Kevin Spencer, Andrew Roberson, and Emily Mussio authored this bylined article on the Tax Cuts and Jobs Act’s repeal of Section 199 and the impact it has made.
This article was originally published in Law360 on November 6, 2018.
The Internal Revenue Service has been battling taxpayers for more than a decade on their Internal Revenue Code Section 199 deductions. Indeed, nearly every taxpayer, other than manufacturers, has been questioned in some fashion about their Section 199 deduction. In the wake of the Tax Cuts and Jobs Act, which repealed Section 199, taxpayers are taking a last stand to claim the benefit and, in many instances, claiming substantial refunds for all open years. Listing Section 199 refund claims as a “campaign” was the IRS’ newest way of telling taxpayers: Let’s get ready to rumble!
Where It All Began
In 2004, Congress enacted Code Section 199 to tip the scales of global competitiveness in favor of doing more business in the United States. The primary purpose of the statute was to create jobs in the United States by encouraging businesses to manufacture and produce their products in the United States to strengthen the economy. And so, a tax deduction was born! The legislative history explains that the tax benefit, however, was not available for revenue earned for the provision of services. As the controversial history of Section 199 demonstrates, the line between providing services and producing property can be blurry in the modern business paradigm.
Before being repealed by the TCJA — effective for tax years beginning after Dec. 31, 2017 — IRC Section 199 allowed qualifying businesses to claim a tax deduction calculated as 9 percent of the lesser of qualified production activities income, or QPAI, or the taxpayer’s taxable income. The deduction was also limited to 50 percent of the W-2 wages paid by the taxpayer that were allocable to domestic production gross receipts, or DPGR. QPAI is defined as the taxpayer’s DGPR for the year less the costs of goods sold and expenses allocable to DPGR. DGPR is defined as the gross receipts of a taxpayer that are derived from the lease, rental, license, sale, exchange or other disposition of qualifying production property, or QPP, which was manufactured, produced, grown or extracted (“MPGE”) by the taxpayer in whole or in significant part within the U.S. Accordingly, the calculus by which the Section 199 deduction is determined is the amount of “profit” that a taxpayer made on the stream of qualifying revenue. Enumerated MPGE activities whose revenues qualify under Section 199 are: Qualified film, computer software, electricity, natural gas, potable water, tangible personal property and certain sound recordings.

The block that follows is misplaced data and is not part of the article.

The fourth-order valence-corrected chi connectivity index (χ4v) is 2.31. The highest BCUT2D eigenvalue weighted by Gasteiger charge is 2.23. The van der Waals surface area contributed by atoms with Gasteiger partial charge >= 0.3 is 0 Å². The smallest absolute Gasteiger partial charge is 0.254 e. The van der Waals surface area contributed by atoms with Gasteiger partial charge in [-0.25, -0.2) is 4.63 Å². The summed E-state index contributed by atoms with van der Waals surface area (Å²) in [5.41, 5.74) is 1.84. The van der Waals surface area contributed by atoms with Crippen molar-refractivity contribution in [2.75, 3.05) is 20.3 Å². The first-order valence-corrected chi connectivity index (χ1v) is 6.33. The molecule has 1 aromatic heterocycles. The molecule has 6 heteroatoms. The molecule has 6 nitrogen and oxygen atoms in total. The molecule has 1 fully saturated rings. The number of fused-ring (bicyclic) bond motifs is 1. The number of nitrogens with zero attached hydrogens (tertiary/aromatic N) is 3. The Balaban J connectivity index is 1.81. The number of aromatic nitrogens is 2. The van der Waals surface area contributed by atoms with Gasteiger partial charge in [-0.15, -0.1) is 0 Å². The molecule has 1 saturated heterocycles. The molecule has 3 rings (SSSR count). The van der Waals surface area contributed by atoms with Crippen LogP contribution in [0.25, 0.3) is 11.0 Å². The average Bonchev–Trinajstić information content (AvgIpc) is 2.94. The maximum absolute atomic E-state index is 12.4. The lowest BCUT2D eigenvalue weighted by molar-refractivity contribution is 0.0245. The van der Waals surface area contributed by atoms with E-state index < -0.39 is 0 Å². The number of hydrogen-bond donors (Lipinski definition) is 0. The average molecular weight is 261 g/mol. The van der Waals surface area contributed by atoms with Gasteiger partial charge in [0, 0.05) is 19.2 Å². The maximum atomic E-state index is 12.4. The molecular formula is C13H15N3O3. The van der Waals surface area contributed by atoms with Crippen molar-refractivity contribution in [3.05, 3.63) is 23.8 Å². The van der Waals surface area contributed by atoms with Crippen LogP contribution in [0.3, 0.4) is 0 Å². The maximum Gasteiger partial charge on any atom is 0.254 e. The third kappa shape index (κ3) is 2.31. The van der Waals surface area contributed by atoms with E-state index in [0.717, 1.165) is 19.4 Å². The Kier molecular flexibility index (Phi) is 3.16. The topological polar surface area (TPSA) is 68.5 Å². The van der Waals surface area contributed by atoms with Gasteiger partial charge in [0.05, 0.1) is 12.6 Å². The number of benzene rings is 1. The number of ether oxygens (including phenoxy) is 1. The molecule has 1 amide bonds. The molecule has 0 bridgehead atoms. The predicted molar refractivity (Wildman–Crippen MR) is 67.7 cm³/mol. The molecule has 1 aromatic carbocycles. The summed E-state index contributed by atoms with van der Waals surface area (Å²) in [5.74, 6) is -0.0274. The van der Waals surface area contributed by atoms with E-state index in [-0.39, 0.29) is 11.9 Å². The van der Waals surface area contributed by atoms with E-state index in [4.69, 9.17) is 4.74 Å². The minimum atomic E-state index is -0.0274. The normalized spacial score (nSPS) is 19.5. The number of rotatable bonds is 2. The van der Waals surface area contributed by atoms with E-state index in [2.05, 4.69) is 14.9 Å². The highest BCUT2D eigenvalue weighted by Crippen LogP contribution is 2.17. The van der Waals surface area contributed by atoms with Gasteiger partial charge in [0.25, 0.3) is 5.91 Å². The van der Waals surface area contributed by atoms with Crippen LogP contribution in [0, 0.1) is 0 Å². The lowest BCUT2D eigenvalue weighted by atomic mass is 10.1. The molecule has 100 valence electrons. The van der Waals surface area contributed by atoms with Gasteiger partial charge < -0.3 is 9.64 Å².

The IRS’ Enhanced Scrutiny of the Section 199 Deduction
There are some areas of tax law that are marred with significant controversy with the IRS. It is no secret that the IRS has coordinated efforts to challenge transfer pricing and research and development credits. Section 199 is another one of the IRS’ areas of enhanced scrutiny. Indeed, the IRS has released a plethora of “guidance” relating to its interpretation of the contours of Section 199.
Recently, the IRS has put Section 199 on its “Most Wanted” list, making it a “campaign” of the Large Business and International, or LB&I, division. In January 2017, LB&I announced a campaign for the “Domestic Production Activities Deduction, Multi-Channel Video Program Distributors and TV Broadcasters.” This campaign targeted taxpayers who claimed that they were producers of a qualified film when distributing channels and subscription packages that often included third-party content. Following the repeal of Section 199, in September 2018, LB&I rolled out an additional Section 199 campaign. This campaign focuses on all businesses filing a refund claim for additional domestic production activity deductions, or DPAD. The IRS explained: “[t]he campaign objective is to ensure taxpayer compliance with the requirements of IRC Section 199 through a claim risk review assessment and issue-based examinations of claims with the greatest compliance risk.”
Controversy regarding Section 199 has centered on a few issues. We highlight these areas as we expect that they will garner the IRS’ focus as it audits tax returns and refund claims for tax years prior the repeal of Section 199.
The Section 199 deduction is permitted not only when the taxpayer does the MPGE itself, but also when the taxpayer hires another — a contract manufacturer — to perform the MPGE on its behalf. This is in line with the purpose of the statute — it encourages taxpayers to manufacture and produce within the U.S. In contract manufacturing arrangements, Congress specified that only one of the parties, either the contracting corporation or the contract manufacturer, would be entitled to the deduction on the same QPAI. Pursuant to Treasury regulations, the party with the “benefits and burdens” of ownership, or BBO, of the property during the production activity is entitled to the deduction.